We analyze how participating in undergraduate research experiences (UREs) influenced physics students’ trajectories of participation within the community of practice of physics researchers. Students in the study participated in an elective seminar in which they were paired with graduate student and faculty mentors on physics research projects and participated in weekly discussions about research. Using video data from student interviews and mentor interviews, we characterize two aspects of students’ engagement in the physics community of practice. First, we find variations in their engagement in physics practice, which we characterize as physics activities that are connected and purposeful. Second, we characterize forms of joint work by the research project’s form and structure and by patterns of interaction between undergraduates and mentors. We argue that forms of joint work influenced students’ varied senses of how physics activities are connected and purposeful. Finally, we use this understanding to suggest how to better scaffold UREs.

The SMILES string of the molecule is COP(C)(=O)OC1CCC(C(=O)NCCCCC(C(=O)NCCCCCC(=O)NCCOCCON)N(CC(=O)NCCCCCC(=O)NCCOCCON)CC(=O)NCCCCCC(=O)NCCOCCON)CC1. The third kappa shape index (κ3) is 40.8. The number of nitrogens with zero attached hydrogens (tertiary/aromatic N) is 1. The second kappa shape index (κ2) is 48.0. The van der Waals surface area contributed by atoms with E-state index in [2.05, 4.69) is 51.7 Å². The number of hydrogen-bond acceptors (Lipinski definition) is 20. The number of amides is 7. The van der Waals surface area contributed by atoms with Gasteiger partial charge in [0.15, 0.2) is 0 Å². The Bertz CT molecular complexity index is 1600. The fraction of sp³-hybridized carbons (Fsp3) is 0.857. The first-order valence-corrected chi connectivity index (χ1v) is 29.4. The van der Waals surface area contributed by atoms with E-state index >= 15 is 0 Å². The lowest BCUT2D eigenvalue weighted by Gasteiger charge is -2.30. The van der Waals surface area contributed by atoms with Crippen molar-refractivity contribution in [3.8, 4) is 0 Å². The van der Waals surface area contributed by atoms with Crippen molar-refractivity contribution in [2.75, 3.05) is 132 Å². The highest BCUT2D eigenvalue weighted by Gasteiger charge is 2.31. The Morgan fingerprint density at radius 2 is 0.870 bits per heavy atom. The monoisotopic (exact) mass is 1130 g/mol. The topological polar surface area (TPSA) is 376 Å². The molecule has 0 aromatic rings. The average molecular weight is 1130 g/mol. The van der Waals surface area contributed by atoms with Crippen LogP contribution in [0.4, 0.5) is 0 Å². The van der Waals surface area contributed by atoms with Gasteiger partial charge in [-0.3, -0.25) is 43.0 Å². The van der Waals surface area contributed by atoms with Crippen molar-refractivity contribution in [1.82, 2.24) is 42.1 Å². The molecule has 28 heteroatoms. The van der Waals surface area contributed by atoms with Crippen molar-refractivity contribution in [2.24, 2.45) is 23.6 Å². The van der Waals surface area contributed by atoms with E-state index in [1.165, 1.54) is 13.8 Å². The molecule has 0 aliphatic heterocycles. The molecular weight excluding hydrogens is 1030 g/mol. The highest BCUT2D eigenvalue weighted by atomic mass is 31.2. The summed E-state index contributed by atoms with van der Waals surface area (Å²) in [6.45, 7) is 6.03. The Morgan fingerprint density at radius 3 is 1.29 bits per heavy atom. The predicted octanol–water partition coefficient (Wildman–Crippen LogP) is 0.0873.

Gina Quan, Chandra Turpen, and Andrew Elby. "Interactions between disciplinary practices and joint work in undergraduate physics research experiences" Physical Review Physics Education Research (2018). doi:10.1103/PhysRevPhysEducRes.14.020124